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Pink Floyd: The Wall (1982)

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A confined but troubled rock star descends into madness in the midst of his physical and social isolation from everyone.

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(album "The Wall"), (screenplay)
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4,063 ( 238)
Won 2 BAFTA Film Awards. Another 1 win & 1 nomination. See more awards »

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Pink Floyd's final live show in 1995.

Director: David Mallet
Stars: David Gilmour, Nick Mason, Richard Wright
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Cast

Cast overview, first billed only:
... Pink
Christine Hargreaves ... Pink's Mother
... J.A. Pinkerton (Pink's Father)
... Pink's Wife
... Young Pink
... Rock and Roll Manager
David Bingham ... Little Pink
... American Groupie
... Teacher
Ellis Dale ... English Doctor
... Lover
... Playground Father
Margery Mason ... Teacher's Wife (as Marjorie Mason)
Robert Bridges ... American Doctor
... Hotel Manager
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Storyline

Rock star Pink Floyd is a tortured soul. Because of his childhood, he has always tried to make meaningful emotional connections to other living creatures. That childhood includes not having a male role model with his father having been killed in the war, his overprotective mother smothering him, and an oppressive school system quashing his natural creativity. Being a rock star, he is often wanted more because of what he is than who he is. The most recent failure in that true connection to someone or something else is his marriage, when on tour, he discovers that his wife back home is cheating on him. His response is to go in the opposite direction, by building a figurative wall around him to isolate himself from the rest of the world, but not before showing graphically his feelings on different gut levels. The question becomes if he or anyone else can do anything to tear down the wall in a meaningful way. Written by Huggo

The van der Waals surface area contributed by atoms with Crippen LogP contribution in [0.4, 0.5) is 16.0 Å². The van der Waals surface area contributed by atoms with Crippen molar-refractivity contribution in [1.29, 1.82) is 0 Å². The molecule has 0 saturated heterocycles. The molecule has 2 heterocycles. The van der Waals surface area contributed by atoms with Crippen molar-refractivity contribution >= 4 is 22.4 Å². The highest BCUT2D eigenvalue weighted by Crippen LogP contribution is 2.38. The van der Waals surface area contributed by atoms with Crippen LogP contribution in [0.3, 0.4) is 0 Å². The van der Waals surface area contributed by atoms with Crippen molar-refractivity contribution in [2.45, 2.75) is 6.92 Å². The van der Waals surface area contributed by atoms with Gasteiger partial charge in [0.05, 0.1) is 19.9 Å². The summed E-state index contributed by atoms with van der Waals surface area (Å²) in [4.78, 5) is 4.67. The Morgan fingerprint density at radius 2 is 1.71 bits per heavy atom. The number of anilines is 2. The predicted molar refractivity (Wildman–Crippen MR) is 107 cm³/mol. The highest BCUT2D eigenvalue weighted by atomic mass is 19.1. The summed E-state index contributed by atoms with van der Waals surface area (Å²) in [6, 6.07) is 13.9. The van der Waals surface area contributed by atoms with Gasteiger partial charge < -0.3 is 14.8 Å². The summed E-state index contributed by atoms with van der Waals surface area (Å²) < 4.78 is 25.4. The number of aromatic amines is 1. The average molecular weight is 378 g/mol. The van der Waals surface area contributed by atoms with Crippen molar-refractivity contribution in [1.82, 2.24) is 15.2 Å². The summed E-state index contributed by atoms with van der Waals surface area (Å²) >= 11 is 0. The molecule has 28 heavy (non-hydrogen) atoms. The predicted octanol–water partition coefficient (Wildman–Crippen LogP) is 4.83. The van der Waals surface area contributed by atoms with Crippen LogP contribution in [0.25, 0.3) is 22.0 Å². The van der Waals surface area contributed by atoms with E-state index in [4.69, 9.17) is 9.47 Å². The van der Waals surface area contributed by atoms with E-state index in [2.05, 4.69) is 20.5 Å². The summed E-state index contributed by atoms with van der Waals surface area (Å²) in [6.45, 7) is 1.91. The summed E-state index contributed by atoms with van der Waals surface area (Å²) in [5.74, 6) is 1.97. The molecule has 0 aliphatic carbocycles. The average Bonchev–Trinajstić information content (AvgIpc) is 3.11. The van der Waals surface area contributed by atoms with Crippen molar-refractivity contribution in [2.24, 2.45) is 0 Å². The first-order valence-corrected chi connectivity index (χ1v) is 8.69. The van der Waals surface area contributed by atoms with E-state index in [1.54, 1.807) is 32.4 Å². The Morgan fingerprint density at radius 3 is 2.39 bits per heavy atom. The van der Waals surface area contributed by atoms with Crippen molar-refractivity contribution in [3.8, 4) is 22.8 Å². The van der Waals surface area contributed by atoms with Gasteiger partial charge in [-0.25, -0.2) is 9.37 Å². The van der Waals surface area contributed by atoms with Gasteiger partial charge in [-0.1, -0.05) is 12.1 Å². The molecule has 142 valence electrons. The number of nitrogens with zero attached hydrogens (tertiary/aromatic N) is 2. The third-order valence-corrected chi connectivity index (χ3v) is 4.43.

Plot Summary | Plot Synopsis

Taglines:

The Memories. The Madness. The Music... The Movie. See more »


Certificate:

R | See all certifications »

Parents Guide:

 »
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Details

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Language:

Release Date:

17 September 1982 (USA)  »

Also Known As:

Pink Floyd The Wall  »

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Box Office

Budget:

$12,000,000 (estimated)

Opening Weekend USA:

$67,870, 8 August 1982, Limited Release

Gross USA:

$22,244,207
See more on IMDbPro »

Company Credits

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Technical Specs

Runtime:

Sound Mix:

(70 mm prints)| (35 mm prints)| (some 35 mm prints)

Color:

(Metrocolor)

Aspect Ratio:

2.39 : 1
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Did You Know?

Trivia